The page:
Victoria Morris, 28, panhandles in Portland, Maine, where the temperature at dusk was 7 degrees Fahrenheit that early January evening. Morris, who is homeless, decided to seek shelter when she could no longer feel her toes. (AP Photo/Robert F. Bukaty)
By Bill Mitchell
With record cold temperatures closing schools and crippling transit around the country, one population remains especially exposed: people living outside.
Every night in Boston, a van from the Pine Street Inn searches for people at risk for frostbite and hypothermia on the city’s streets. Two nights a week, the van team includes Jim O’Connell, M.D., who helped found the Boston Health Care for the Homeless Program in 1985 and now serves as its president. In this edited Q&A, he addresses the medical risks that extreme cold presents to people living without shelter – and what passersby can do to help.
What have you learned about the impact of frigid temperatures on people who live on the street?
After four years of medical school and three years of residency, I was struck – in this job – by how little I knew about frostbite, hypothermia and related issues. I was uniquely unprepared to know how to handle the complexities of these medical problems.
Often people wake up to find that a finger or a toe has fallen off in bed.
When I started to learn about the concept of hypothermia, I discovered that Hannibal lost 50 percent of his Army crossing the Alps in 218 B.C. In the War of 1812, Napoleon lost 50,000 troops to hypothermia during their retreat from Moscow. And 10 percent of U.S. casualties during the Korean War were related to the cold. Interestingly, most of the literature about weather-related medical issues comes out of the military and from those crazy mountain climbers. Exposure to the elements is a fundamental part of wilderness literature, but not prominent in everyday medical literature.
What happens to the body during hypothermia?
Only about 33 to 40 percent of hypothermia cases are related to exposure to weather. Most cases involve an infection that causes the body to lower its temperature or a reaction to medication or use of drugs or alcohol.
The worst cases of weather-related hypothermia we see in our program are not during bitterly cold periods but in the shoulder season between fall and winter. The temperature might be in the 40s during the daytime and people on the street feel comfortable. But when the temperature plummets into the 20s at night, those who have fallen asleep outside can unwittingly experience extreme hypothermia, especially if they have been drinking alcohol or using drugs, or if their clothing is wet from rain or the ground.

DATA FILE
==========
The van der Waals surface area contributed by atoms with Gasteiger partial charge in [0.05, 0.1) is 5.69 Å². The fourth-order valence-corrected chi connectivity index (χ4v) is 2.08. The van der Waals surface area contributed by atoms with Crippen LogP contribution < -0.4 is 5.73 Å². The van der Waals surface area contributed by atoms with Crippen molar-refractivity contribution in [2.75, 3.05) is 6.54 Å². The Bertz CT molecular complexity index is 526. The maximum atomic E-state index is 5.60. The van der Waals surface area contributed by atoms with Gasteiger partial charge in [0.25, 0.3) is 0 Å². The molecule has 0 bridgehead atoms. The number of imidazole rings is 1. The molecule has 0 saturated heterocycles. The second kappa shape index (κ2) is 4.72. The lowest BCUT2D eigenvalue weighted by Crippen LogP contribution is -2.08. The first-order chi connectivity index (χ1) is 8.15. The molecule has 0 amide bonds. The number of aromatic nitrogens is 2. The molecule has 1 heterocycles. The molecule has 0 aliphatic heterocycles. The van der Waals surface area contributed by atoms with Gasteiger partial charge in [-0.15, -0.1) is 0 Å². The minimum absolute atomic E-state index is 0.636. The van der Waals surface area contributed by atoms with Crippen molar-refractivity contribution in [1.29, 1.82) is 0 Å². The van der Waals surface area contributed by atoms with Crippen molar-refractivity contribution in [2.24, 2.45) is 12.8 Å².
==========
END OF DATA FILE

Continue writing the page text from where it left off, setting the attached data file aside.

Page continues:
On a warm day, your body cools down by opening blood flow to skin by sweating. The opposite happens in the cold. The body shuts down blood going to the surface of your skin in order to preserve warmth closer to the heart. This can leave the extremities, particularly the hands and feet, with insufficient blood flow to withstand the cold temperatures.
What is autoamputation?
Each year at our medical respite facility, the Barbara McInnis House, we care for between 10 and 15 people suffering from frostbite that threatens digits and limbs. Hands and feet and tips of noses can swell and develop blisters as if they’d been burned. Bloody blisters indicate deep tissue damage and more severe frostbite. Over the course of two to four weeks, the skin turns black and necrotic.
Because we don’t know how much viable tissue, if any, is below these blackened digits, surgery is not usually done and we are left to watch and wait for one to three months — with considerable horror to our patients and our staff — for the fingers and toes to autoamputate (a spontaneous detachment of an appendage from the body). Continue reading